Krishna Janmashtmi celebrates the birth of Lord Krishna. India has more gods and goddesses than I could worship in a lifetime. Thirty three million according to a quick Google search (though I suspect the number could be higher). Of all these various deities, Lord Krishna no doubt, is the most colourful, charming, unconventional of them all, and for me, also the most relate-able to our world today. I’d like to clarify here that I have limited religious and mythological knowledge. What I talk about here is my interpretation and perception derived from stories I’ve heard or seen growing up. So anyway, getting back to the topic at hand – Lord Krishna and his playful, charismatic ways. As a child he stole butter (his absolute favourite food), flirted with at least a hundred different maidens and knew exactly what to say to get his way; his way being the right way of course. As a child, no other deity was as fascinating to me as Krishna bhagwan. I didn’t know of any other mythological character who had stolen food and had maybe a hundred girlfriends. He could be devious and scheming and yet in all his actions and words there was a sense of righteousness and purpose. My perception of the various gods I had heard about was that they were just perfect. They didn’t lie (or hide the truth) because it would be wrong to – they would rather bear the consequences of speaking the truth, of course no stealing and absolutely no flirting and scheming. With Krishna bhagwan though I always felt he was so realistically perfect; with him, it would be ok to hide the truth or twist the truth somewhat as long as it was for the greater good.
Moving onto Janmashtami celebrations. It is believed Krishna bhagwan was born at midnight so the prayers and celebrations begin late at night and of course carry on way past midnight. Many observe a fast on his day which is broken only after midnight. Like all occasions and festivals back home, Prasad (offertory) is all important. Numerous sweet and savoury dishes are prepared, all vegetarian of course (no eggs and meats allowed). Like all devotees, I too wanted to make something special, something different, something that I hadn’t made before, to thank my favourite god.
I just cannot imagine a birthday without cake and that’s the obvious direction my mind took (the fact that I’m terrible at making Indian sweets had absolutely nothing to do with it!) but of course it had to be a cake without eggs. As luck would have it I came across this beautiful basbousa cake. Basbousa is a Middle Eastern cake made from semolina, so not only is it eggless, it is also flourless! This recipe is really quick and easy and perfect for those afraid of baking. I used a combination of orange and spices for the syrup and the citrus really helped balance the overall sweetness. If you are unsure how the cake will taste with all that syrup, you can pour half over the cake and reserve the other half to be served on the side. That way everyone can taste and decide for themselves if they would like to add more.
Lets eat, pray, party. Lord Krishna would approve, I think 😉
Basbousa soaked in an Orange and Spice Syrup.
Recipe adapted from The Mediterranean Dish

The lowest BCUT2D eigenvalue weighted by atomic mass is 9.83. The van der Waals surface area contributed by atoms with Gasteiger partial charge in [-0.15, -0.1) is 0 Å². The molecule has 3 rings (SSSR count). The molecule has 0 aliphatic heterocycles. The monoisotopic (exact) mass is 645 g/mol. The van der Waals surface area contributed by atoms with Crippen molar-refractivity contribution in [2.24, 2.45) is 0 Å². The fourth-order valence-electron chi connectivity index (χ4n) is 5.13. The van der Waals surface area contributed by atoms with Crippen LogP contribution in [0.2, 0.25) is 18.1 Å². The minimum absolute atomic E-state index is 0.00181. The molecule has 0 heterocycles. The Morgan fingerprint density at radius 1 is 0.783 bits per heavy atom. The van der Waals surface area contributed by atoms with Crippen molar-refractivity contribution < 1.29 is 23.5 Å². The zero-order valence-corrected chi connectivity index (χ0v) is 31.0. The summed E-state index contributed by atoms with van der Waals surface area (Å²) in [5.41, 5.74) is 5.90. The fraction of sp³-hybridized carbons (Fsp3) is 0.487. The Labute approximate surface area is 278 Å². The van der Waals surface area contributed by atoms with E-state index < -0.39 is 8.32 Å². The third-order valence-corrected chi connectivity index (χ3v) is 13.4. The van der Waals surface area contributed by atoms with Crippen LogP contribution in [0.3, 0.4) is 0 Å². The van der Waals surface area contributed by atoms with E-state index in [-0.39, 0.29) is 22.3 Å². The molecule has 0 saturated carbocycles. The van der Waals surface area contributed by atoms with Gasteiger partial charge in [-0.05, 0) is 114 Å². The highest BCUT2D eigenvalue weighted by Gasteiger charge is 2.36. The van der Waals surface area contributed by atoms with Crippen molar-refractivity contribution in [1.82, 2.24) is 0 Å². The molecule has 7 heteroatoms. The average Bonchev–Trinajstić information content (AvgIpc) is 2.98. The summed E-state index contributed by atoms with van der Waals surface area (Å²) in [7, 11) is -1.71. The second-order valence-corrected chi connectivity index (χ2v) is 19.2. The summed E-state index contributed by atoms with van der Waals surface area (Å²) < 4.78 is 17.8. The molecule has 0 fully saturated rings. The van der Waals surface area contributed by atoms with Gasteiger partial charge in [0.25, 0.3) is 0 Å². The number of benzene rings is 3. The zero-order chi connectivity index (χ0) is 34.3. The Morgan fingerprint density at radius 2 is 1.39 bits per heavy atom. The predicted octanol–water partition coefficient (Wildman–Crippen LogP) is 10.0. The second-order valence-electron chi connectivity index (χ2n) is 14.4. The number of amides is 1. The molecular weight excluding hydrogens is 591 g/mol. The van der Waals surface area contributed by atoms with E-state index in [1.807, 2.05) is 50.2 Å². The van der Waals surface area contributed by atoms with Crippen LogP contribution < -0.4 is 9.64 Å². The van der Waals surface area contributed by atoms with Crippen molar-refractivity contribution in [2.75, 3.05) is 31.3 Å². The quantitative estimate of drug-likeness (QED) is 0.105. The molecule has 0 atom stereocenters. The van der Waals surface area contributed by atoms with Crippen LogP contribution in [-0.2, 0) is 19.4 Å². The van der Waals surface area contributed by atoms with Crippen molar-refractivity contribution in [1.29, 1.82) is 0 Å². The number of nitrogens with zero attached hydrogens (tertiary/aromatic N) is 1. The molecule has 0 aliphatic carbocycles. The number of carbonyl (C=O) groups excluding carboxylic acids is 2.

For the Cake
- 2 cups semolina/sooji/rava
- 1 cup yogurt
- 1 cup sugar
- 1/3 cup milk
- 1/2 cup plus 2 tbsp unsalted butter
- 1 tsp baking powder
- 1/2-1 cup pistachios (optional)
For the syrup
- 11/2 cup sugar
- 1 cup water
- 1/2 cup freshly squeezed orange juice
- zest of one orange
- 1/2 cinnamon stick
- 4-5 pods of cardamom (lightly crushed)
- Preheat the oven to 180C.
- Lightly grease a 9 inch round (or 8 inch square) cake tin or baking dish. Keep aside.
- Melt the butter, either in the microwave (in a microwave safe bowl) or over the stove (on a low heat). Keep aside to cool.
- In a large mixing bowl, combine together the sugar and yogurt. Add in the semolina, baking powder and milk.
- Finally stir in the melted butter and let the mixture sit for a few minutes so the semolina has a chance to absorb all the butter.
- Transfer the mixture to the greased baking dish, smooth out the top a little and bake in a preheated oven for 40-45 minutes.
- This cake will not necessarily brown on top so if you want some colour, you could broil it briefly. I liked the white top for a change, so left it as is.
- While the cake is baking, prepare the syrup.
- In a small saucepan add all the ingredients for the syrup. (I used the zest and juice of one large navel orange, though any orange will do).
- Bring to a boil, over high heat, stirring until the sugar dissolves.Turn down the flame to low and let simmer till the syrup thickens a little.
- Once the syrup has reduced and thickened a little, take it off the heat and pour it through a sieve to remove the zest and spices. Let cool.
- Pour the syrup over the basbousa while its still hot (as soon as it comes out of the oven).
- Let the basbousa rest so the syrup can completely absorb into the cake.
- Top with sliced pistachios.
*The original recipe calls for 1 cup coarse plus 1 cup fine semolina. I used 2 cups of coarse semolina because that’s what I had in my pantry.
*I used low fat dairy milk, again because that’s what I had. You could easily substitute it with almond or soy milk.
*I chose to garnish with pistachios because I love the flavour and colour. You could substiture with any other nuts or coconut chips or leave it as is.
*You can flavour the syrup according to your preference or even make it a simple sugar syrup.